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Differences between versions of operating systems mean that Spotlight is unable to collect all O/S statistics in all environments. Refer to the Spotlight on Oracle Release Notes for more information.
Connecting to Windows operating systems
The following error message is displayed:
Connection has been refused by the server
This means that Spotlight cannot access the operating statistics of the (Windows) database machine. Users must have access to the registry so that Spotlight can retrieve the operating system statistics. A user account with administrative rights to the target machine will allow this.
Connecting to Unix operating systems
Spotlight on Unix works with full functionality only when the iostat command is installed on the Unix system. This is NOT true for (HP-UX).
If iostat is NOT installed, Spotlight may display an error message such as iostat: command not found. If you encounter this error, you can:
Note: While diagnosing a MySQL installation on a Linux server, Spotlight on MySQL works with full functionality only when the iostat command is installed on the Unix system.
When monitoring a database, what happens to the Operating System drilldown when connection is lost to the server?
The Operating System drilldown may report inaccurate data if Spotlight looses access to the database server.
Extra information for Spotlight on Oracle connections and Unix operating systems
If the database is running on Unix, Spotlight on Oracle may be using the REXEC or SSH protocols to submit various Unix commands (for example, netstat, vmstat, iostat, sar) to analyze system activity.
If Spotlight uses REXEC, these commands must be accessible to an REXEC session for Spotlight on Oracle to be able to analyze Unix activity. If these commands are not located in the standard search path available to REXEC, Spotlight on Oracle displays an error.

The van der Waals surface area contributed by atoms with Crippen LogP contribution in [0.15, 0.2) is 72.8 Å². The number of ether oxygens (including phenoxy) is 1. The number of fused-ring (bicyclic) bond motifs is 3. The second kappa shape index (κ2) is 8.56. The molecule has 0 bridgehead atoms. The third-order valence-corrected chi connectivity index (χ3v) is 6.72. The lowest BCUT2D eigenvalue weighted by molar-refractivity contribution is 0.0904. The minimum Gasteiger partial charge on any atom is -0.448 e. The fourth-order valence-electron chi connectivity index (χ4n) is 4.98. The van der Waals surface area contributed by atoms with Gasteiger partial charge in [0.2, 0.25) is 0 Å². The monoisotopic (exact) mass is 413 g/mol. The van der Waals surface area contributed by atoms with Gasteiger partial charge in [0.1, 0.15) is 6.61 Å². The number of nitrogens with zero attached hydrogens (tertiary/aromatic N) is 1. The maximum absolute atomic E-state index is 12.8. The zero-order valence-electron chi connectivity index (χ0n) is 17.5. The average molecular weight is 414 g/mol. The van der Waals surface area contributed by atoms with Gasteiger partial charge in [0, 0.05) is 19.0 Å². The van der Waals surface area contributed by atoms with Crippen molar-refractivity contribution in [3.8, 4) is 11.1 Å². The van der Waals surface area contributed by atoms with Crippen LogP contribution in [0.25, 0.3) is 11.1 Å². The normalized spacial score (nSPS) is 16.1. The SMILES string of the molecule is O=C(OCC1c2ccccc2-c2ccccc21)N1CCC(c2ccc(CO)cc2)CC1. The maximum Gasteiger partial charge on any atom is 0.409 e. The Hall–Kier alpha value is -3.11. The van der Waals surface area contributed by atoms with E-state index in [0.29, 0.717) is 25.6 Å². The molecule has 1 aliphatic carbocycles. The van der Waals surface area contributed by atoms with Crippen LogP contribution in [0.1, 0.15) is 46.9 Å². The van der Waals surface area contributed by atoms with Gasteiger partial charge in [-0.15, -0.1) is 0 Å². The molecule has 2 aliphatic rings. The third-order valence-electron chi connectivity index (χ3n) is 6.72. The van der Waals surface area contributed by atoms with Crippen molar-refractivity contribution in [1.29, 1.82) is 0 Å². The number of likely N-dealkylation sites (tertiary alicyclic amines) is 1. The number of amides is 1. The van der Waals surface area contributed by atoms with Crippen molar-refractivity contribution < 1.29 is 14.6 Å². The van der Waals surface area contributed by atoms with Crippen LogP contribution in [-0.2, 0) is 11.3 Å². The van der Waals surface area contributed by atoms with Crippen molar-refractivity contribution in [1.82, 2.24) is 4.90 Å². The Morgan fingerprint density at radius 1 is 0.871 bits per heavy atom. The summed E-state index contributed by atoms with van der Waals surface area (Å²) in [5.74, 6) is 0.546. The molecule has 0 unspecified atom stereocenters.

Ensure that all Unix commands are located in the standard search path available to REXEC, or one of the following paths:
If the command is located elsewhere in the file system, you must create a symbolic link in one of the areas listed above.
When observing a Unix operating system with a user ID/password that exists on the machine, it is possible that remote commands will not work on the machine unless the user ID is added to the /etc/hosts.equiv file on that Unix machine.
Extra information for Spotlight on Oracle RAC connections and Windows operating systems
My Spotlight on Oracle RAC connection is configured to collect operating-system (OS) data for the cluster under investigation, but no OS data has been collected. Where the Monitor OS option is selected (and the corresponding OS Username and OS Password details entered) in the Connection Properties dialog, make sure that the specified OS user account is valid for ALL nodes in the cluster. If not, add the relevant user account to all nodes where it is not valid. See also Connect to Spotlight on Oracle RAC.
Note: While the correct Oracle connection details for an Oracle RAC cluster will automatically be valid for all the Oracle instances in the cluster, the same is not necessarily true for the OS connection details of each node in the cluster.
Troubleshooting Spotlight on Windows